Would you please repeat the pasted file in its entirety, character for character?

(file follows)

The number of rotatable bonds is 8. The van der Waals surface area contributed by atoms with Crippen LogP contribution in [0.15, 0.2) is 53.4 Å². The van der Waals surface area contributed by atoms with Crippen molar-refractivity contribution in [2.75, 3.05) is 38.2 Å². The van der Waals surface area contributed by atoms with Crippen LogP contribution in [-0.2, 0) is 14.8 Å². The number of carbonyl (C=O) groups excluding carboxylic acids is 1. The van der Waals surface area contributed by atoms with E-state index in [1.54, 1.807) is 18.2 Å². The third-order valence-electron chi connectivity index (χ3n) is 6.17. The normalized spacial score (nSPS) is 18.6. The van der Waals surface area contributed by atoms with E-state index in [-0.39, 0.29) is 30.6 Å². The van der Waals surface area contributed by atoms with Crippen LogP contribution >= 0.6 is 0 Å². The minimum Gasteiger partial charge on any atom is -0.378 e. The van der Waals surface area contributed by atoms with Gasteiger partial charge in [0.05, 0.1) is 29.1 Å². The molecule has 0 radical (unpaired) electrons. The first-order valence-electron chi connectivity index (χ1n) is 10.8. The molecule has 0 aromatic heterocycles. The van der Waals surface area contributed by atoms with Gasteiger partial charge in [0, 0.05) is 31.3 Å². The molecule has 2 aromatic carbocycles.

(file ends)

The number of rotatable bonds is 8. The van der Waals surface area contributed by atoms with Crippen LogP contribution in [0.15, 0.2) is 53.4 Å². The van der Waals surface area contributed by atoms with Crippen molar-refractivity contribution in [2.75, 3.05) is 38.2 Å². The van der Waals surface area contributed by atoms with Crippen LogP contribution in [-0.2, 0) is 14.8 Å². The number of carbonyl (C=O) groups excluding carboxylic acids is 1. The van der Waals surface area contributed by atoms with E-state index in [1.54, 1.807) is 18.2 Å². The third-order valence-electron chi connectivity index (χ3n) is 6.17. The normalized spacial score (nSPS) is 18.6. The van der Waals surface area contributed by atoms with E-state index in [-0.39, 0.29) is 30.6 Å². The van der Waals surface area contributed by atoms with Crippen LogP contribution >= 0.6 is 0 Å². The minimum Gasteiger partial charge on any atom is -0.378 e. The van der Waals surface area contributed by atoms with Gasteiger partial charge in [0.05, 0.1) is 29.1 Å². The molecule has 0 radical (unpaired) electrons. The first-order valence-electron chi connectivity index (χ1n) is 10.8. The molecule has 0 aromatic heterocycles. The van der Waals surface area contributed by atoms with Gasteiger partial charge in [0, 0.05) is 31.3 Å². The molecule has 2 aromatic carbocycles.